Re: How to prevent malware from running on your PC
From: Jason Edwards (none1_at_invalid.invalid)
Date: Sat, 17 Sep 2005 13:58:22 +0100
"Art" <email@example.com> wrote in message
> On 17 Sep 2005 08:52:14 +0200, Volker Birk <firstname.lastname@example.org> wrote:
> >Art <email@example.com> wrote:
> >[Windows Update]
> >> The real problem with WU is that it's a Trojan.
> >I don't think so.
> I recently had occassion to do a fresh install of Win 98SE. As is my
> custom, I then proceeded to disable services and make sure the
> adapters were bound to TCP/IP only. The netstat -an result was
> empty as usual.
> After doing a Windows Update ... downloading and installing all
> patches and IE 6 sp1 ... I rebooted and to my surprise the Windows
> logon screen appeared. Sure enough, my work had been nullified
> and netstat -an showed all the usual NETBIOS ports listening. I had
> been on line for quite some time with DSL servcice wide open to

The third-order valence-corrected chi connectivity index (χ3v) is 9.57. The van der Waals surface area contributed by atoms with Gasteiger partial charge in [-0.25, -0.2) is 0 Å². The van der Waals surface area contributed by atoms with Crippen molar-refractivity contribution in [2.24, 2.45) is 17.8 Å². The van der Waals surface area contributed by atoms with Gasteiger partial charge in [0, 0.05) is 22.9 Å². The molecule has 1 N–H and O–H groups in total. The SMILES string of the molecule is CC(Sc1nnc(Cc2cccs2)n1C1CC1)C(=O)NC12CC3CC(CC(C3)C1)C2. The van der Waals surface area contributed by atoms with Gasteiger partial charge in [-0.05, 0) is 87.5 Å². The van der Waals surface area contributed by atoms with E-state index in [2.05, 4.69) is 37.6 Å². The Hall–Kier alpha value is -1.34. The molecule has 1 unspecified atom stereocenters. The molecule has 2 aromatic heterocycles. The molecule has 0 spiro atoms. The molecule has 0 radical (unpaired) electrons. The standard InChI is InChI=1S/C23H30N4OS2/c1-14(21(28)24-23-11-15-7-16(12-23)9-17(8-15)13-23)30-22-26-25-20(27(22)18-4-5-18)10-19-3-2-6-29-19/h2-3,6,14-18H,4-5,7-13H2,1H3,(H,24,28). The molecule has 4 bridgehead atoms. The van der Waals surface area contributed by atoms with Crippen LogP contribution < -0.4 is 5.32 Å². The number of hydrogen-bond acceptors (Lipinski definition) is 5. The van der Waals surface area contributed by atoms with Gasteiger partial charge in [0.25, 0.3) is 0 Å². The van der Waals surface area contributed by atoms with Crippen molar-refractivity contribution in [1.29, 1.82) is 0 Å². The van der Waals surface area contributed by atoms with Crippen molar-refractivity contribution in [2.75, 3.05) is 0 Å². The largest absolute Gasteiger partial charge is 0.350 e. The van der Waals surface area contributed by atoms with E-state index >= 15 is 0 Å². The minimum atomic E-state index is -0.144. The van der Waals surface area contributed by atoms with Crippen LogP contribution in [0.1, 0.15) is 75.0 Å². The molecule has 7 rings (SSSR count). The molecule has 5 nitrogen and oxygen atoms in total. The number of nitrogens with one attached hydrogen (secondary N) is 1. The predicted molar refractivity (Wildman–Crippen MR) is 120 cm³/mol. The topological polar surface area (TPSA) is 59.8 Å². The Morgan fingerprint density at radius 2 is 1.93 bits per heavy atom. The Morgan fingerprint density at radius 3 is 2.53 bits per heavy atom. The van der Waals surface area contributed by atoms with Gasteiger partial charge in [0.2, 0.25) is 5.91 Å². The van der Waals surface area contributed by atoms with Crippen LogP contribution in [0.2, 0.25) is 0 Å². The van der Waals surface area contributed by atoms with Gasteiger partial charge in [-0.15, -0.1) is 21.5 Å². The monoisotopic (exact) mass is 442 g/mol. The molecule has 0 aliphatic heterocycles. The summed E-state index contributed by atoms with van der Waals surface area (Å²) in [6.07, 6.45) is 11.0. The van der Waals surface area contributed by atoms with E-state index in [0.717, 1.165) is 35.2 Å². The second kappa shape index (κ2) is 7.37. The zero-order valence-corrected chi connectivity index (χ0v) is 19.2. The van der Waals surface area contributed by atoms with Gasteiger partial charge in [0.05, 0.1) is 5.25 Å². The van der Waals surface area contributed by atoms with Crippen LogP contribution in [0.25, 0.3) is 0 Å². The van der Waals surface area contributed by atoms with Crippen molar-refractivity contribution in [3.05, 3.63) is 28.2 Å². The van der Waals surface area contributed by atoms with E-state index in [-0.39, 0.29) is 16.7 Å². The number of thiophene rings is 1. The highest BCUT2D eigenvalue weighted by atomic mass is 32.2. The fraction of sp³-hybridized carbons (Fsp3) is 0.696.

> attack. Luckily, I took no hits.
That's one reason why a quick run of both netstat (I prefer tcpview) and
shields up is a good idea after a fresh install (including updates and
applications) of any version of Windows.
But it's a much better idea for home users to be behind an external firewall
box which filters incoming connection requests by default. This doesn't have
to be NAT but NAT is likely to be the cheapest way.
There is no reason why this filtering cannot be done in a DSL or cable modem
but this may create an administration problem (and thus cost a lot of money)
for ISPs. Some of us would rather do our own filtering but it would be best
for ISPs to do it for others.
> To protect yourself from the WU trojan, you can keep the install
> file of your favorite software fw on CD and install it immediately
> after installing Windows and before going online. Do your OS hardening
> _after_ doing WU since it will undo some of your work. Then if your
> sw firewall is disabled for any reason, you'll still be safe going